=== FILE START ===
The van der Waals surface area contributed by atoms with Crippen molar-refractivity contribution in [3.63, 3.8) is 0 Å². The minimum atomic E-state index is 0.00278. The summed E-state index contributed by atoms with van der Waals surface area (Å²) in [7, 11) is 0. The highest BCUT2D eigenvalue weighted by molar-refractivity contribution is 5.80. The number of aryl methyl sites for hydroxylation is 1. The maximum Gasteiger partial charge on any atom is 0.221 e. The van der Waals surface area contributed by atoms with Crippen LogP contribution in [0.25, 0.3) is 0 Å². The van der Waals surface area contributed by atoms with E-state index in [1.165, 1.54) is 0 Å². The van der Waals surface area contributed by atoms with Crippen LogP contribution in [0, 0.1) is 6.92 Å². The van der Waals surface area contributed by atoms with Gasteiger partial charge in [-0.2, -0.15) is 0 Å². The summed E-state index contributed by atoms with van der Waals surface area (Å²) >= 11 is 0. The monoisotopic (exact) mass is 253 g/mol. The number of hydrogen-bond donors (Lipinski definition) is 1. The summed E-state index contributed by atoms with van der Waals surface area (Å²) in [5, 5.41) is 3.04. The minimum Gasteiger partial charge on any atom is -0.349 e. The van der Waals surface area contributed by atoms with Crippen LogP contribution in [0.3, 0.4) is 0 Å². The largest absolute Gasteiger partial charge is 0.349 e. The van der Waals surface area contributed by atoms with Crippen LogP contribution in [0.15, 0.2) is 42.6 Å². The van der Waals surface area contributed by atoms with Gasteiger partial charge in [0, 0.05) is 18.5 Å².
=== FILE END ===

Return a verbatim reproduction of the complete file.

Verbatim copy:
The van der Waals surface area contributed by atoms with Crippen molar-refractivity contribution in [3.63, 3.8) is 0 Å². The minimum atomic E-state index is 0.00278. The summed E-state index contributed by atoms with van der Waals surface area (Å²) in [7, 11) is 0. The highest BCUT2D eigenvalue weighted by molar-refractivity contribution is 5.80. The number of aryl methyl sites for hydroxylation is 1. The maximum Gasteiger partial charge on any atom is 0.221 e. The van der Waals surface area contributed by atoms with Crippen LogP contribution in [0.25, 0.3) is 0 Å². The van der Waals surface area contributed by atoms with E-state index in [1.165, 1.54) is 0 Å². The van der Waals surface area contributed by atoms with Crippen LogP contribution in [0, 0.1) is 6.92 Å². The van der Waals surface area contributed by atoms with Gasteiger partial charge in [-0.2, -0.15) is 0 Å². The summed E-state index contributed by atoms with van der Waals surface area (Å²) >= 11 is 0. The monoisotopic (exact) mass is 253 g/mol. The number of hydrogen-bond donors (Lipinski definition) is 1. The summed E-state index contributed by atoms with van der Waals surface area (Å²) in [5, 5.41) is 3.04. The minimum Gasteiger partial charge on any atom is -0.349 e. The van der Waals surface area contributed by atoms with Crippen LogP contribution in [0.3, 0.4) is 0 Å². The largest absolute Gasteiger partial charge is 0.349 e. The van der Waals surface area contributed by atoms with Crippen LogP contribution in [0.15, 0.2) is 42.6 Å². The van der Waals surface area contributed by atoms with Gasteiger partial charge in [0, 0.05) is 18.5 Å².